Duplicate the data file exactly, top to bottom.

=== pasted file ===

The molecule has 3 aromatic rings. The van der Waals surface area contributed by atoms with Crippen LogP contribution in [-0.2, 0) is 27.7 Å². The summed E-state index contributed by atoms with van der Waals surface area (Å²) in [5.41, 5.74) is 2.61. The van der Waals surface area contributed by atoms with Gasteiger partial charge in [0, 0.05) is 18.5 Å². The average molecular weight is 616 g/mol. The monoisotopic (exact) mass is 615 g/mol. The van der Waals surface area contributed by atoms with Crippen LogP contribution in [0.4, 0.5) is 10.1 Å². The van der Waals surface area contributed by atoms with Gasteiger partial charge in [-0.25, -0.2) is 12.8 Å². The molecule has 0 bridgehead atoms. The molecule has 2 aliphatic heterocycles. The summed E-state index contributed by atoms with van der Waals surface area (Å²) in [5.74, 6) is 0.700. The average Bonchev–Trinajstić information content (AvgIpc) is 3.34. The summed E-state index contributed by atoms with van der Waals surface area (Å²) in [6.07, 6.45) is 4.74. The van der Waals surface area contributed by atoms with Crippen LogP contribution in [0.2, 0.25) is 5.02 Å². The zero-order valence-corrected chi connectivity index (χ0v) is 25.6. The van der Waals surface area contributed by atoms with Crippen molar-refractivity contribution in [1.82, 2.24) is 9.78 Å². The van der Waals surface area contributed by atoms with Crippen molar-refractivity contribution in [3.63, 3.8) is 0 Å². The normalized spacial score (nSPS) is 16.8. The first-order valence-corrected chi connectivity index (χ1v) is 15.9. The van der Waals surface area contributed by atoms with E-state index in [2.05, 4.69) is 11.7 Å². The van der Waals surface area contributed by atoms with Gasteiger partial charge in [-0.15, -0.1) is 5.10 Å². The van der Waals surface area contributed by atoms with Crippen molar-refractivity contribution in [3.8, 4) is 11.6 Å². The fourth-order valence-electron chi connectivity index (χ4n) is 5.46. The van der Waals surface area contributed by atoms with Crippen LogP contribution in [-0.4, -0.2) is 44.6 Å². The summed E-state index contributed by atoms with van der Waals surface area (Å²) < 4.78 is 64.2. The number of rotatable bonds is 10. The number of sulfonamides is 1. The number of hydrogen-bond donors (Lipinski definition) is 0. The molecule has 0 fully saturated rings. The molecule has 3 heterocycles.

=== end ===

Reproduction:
The molecule has 3 aromatic rings. The van der Waals surface area contributed by atoms with Crippen LogP contribution in [-0.2, 0) is 27.7 Å². The summed E-state index contributed by atoms with van der Waals surface area (Å²) in [5.41, 5.74) is 2.61. The van der Waals surface area contributed by atoms with Gasteiger partial charge in [0, 0.05) is 18.5 Å². The average molecular weight is 616 g/mol. The monoisotopic (exact) mass is 615 g/mol. The van der Waals surface area contributed by atoms with Crippen LogP contribution in [0.4, 0.5) is 10.1 Å². The van der Waals surface area contributed by atoms with Gasteiger partial charge in [-0.25, -0.2) is 12.8 Å². The molecule has 0 bridgehead atoms. The molecule has 2 aliphatic heterocycles. The summed E-state index contributed by atoms with van der Waals surface area (Å²) in [5.74, 6) is 0.700. The average Bonchev–Trinajstić information content (AvgIpc) is 3.34. The summed E-state index contributed by atoms with van der Waals surface area (Å²) in [6.07, 6.45) is 4.74. The van der Waals surface area contributed by atoms with Crippen LogP contribution in [0.2, 0.25) is 5.02 Å². The zero-order valence-corrected chi connectivity index (χ0v) is 25.6. The van der Waals surface area contributed by atoms with Crippen molar-refractivity contribution in [1.82, 2.24) is 9.78 Å². The van der Waals surface area contributed by atoms with Crippen molar-refractivity contribution in [3.63, 3.8) is 0 Å². The normalized spacial score (nSPS) is 16.8. The first-order valence-corrected chi connectivity index (χ1v) is 15.9. The van der Waals surface area contributed by atoms with E-state index in [2.05, 4.69) is 11.7 Å². The van der Waals surface area contributed by atoms with Gasteiger partial charge in [-0.15, -0.1) is 5.10 Å². The van der Waals surface area contributed by atoms with Crippen molar-refractivity contribution in [3.8, 4) is 11.6 Å². The fourth-order valence-electron chi connectivity index (χ4n) is 5.46. The van der Waals surface area contributed by atoms with Crippen LogP contribution in [-0.4, -0.2) is 44.6 Å². The summed E-state index contributed by atoms with van der Waals surface area (Å²) < 4.78 is 64.2. The number of rotatable bonds is 10. The number of sulfonamides is 1. The number of hydrogen-bond donors (Lipinski definition) is 0. The molecule has 0 fully saturated rings. The molecule has 3 heterocycles.